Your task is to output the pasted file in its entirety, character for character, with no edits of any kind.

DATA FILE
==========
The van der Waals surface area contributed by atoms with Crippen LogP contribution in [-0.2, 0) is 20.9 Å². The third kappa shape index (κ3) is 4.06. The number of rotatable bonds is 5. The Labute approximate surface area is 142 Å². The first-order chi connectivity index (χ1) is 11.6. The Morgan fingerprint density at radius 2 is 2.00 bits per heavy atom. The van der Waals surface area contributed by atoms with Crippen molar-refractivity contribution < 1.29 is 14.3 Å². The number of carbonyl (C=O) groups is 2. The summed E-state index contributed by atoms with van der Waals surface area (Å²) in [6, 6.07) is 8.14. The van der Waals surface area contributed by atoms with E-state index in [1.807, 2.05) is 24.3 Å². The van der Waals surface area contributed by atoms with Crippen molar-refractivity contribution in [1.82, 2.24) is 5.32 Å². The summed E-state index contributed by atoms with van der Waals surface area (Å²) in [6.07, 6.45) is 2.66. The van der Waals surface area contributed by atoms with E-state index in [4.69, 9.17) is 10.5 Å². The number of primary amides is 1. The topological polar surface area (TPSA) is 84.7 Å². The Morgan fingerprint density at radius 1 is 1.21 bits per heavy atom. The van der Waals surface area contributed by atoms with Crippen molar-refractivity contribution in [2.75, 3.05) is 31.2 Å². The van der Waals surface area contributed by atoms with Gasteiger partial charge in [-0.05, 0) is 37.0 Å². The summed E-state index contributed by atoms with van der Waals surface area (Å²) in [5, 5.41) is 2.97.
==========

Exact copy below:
The van der Waals surface area contributed by atoms with Crippen LogP contribution in [-0.2, 0) is 20.9 Å². The third kappa shape index (κ3) is 4.06. The number of rotatable bonds is 5. The Labute approximate surface area is 142 Å². The first-order chi connectivity index (χ1) is 11.6. The Morgan fingerprint density at radius 2 is 2.00 bits per heavy atom. The van der Waals surface area contributed by atoms with Crippen molar-refractivity contribution < 1.29 is 14.3 Å². The number of carbonyl (C=O) groups is 2. The summed E-state index contributed by atoms with van der Waals surface area (Å²) in [6, 6.07) is 8.14. The van der Waals surface area contributed by atoms with E-state index in [1.807, 2.05) is 24.3 Å². The van der Waals surface area contributed by atoms with Crippen molar-refractivity contribution in [1.82, 2.24) is 5.32 Å². The summed E-state index contributed by atoms with van der Waals surface area (Å²) in [6.07, 6.45) is 2.66. The van der Waals surface area contributed by atoms with E-state index in [4.69, 9.17) is 10.5 Å². The number of primary amides is 1. The topological polar surface area (TPSA) is 84.7 Å². The Morgan fingerprint density at radius 1 is 1.21 bits per heavy atom. The van der Waals surface area contributed by atoms with Crippen molar-refractivity contribution in [2.75, 3.05) is 31.2 Å². The van der Waals surface area contributed by atoms with Gasteiger partial charge in [-0.05, 0) is 37.0 Å². The summed E-state index contributed by atoms with van der Waals surface area (Å²) in [5, 5.41) is 2.97.